Thursday, January 29, 2009

A sad and shocking day

I wrote in my Fulbright research proposal that vendors in Lagos "experience harsh crackdowns that include arrests, confiscation of merchandise, and violence." I wasn't completely sure how accurate that was. Until today.

After some web surfing in the morning (when the internet connection is quicker) I headed to the bus stop around noon for another trip to Lagos Island, where vendors congregate in greater numbers. I did not get far. A few hundred meters from home, I came across a scene of mass destruction: the Lagos police had come through hours before, bulldozing more than 100 vendor stalls right here in the relatively quiet suburb of Ojudu Berger. Groups of vendors stood around, watching their businesses be carted away. Groups of police stood around, looking over the wreckage.

I couldn't believe this was happening. Had they timed it for my arrival? I certainly did not want my research to be this relevant. I felt like a reporter at a disaster scene -- I began taking pictures and interviewing witnesses. Some residents took me up on a balcony to survey the scene from above. The atmosphere was tense. Two young men walked me down the street, away from the police, and told me what had happened: the new Lagos state government passed a regulation six months ago that no structure could exist within ten feet of the gutter -- even on private property. The police had come through two days ago to warn them, allowing them to remove their merchandise. Still, more than 200 people lost their jobs and businesses.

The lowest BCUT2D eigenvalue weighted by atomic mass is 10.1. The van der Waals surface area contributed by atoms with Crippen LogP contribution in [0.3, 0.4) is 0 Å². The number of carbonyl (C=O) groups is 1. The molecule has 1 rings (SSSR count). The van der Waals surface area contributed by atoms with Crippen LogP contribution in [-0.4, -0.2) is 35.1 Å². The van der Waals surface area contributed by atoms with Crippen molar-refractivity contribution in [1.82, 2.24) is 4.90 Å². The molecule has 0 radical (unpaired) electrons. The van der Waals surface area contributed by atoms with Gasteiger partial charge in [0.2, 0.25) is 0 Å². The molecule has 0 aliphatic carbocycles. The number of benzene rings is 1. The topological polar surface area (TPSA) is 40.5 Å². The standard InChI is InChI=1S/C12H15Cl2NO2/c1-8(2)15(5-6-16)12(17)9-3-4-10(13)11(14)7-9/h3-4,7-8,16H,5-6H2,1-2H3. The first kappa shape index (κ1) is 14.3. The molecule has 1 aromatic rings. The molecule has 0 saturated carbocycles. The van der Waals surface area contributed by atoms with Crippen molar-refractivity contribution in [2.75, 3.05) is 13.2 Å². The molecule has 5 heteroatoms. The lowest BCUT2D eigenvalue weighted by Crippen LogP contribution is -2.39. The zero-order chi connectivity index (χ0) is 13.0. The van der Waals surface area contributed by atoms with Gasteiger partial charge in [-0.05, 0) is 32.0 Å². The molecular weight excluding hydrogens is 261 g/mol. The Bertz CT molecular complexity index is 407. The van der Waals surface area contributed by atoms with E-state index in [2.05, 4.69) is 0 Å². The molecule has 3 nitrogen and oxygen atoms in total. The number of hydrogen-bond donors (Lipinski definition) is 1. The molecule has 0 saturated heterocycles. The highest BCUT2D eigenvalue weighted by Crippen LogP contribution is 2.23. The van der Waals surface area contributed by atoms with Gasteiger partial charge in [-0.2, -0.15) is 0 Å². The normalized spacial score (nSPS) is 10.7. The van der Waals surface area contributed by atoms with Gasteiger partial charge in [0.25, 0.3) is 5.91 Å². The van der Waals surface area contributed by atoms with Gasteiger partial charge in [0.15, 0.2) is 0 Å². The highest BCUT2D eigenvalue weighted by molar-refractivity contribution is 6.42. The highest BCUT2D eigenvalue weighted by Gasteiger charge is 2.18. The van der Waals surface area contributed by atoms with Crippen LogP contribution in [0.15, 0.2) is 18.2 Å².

I spoke to Edith, shown here standing in front of the ruins of her business. She sold roasted plantains there for 12 years, supporting seven children. The police came at night and took her oven and all her equipment, including two boxes of plantains worth about $60. I asked her if they had any kind of union or association to work on this issue. She said "no." I asked her what she was going to do, she said "I don't know."

The vendors had no clue what to do. Groups of them gathered around me, hoping the oyibo (white guy) could help. What could I do? I encouraged them to schedule a meeting of all the people who had been affected, to make a plan, and offered to attend. Some seemed scared at that idea; others didn't think it would do any good. They are probably right. Here are the photos.


  1. Wow, talk about police sweeps, Sean--it's pretty hard to imagine so much destruction of so many businesses in one police action. I think we're used to a few people being picked up at a time. Well, this is going to be an interesting few months...(Great photos, but be careful w/that camera!)

  2. Indeed, Juhu. I should point out that most of these vendors had erected semi-permanent structures, which a vendor in New York would not even be able to build in the first place. So, in some ways they are more strict here, in some ways more lax.

  3. This is crazy - what was the real reason behind this action?

    I think news organizations would be interested in this story...

    Keep up the good work!!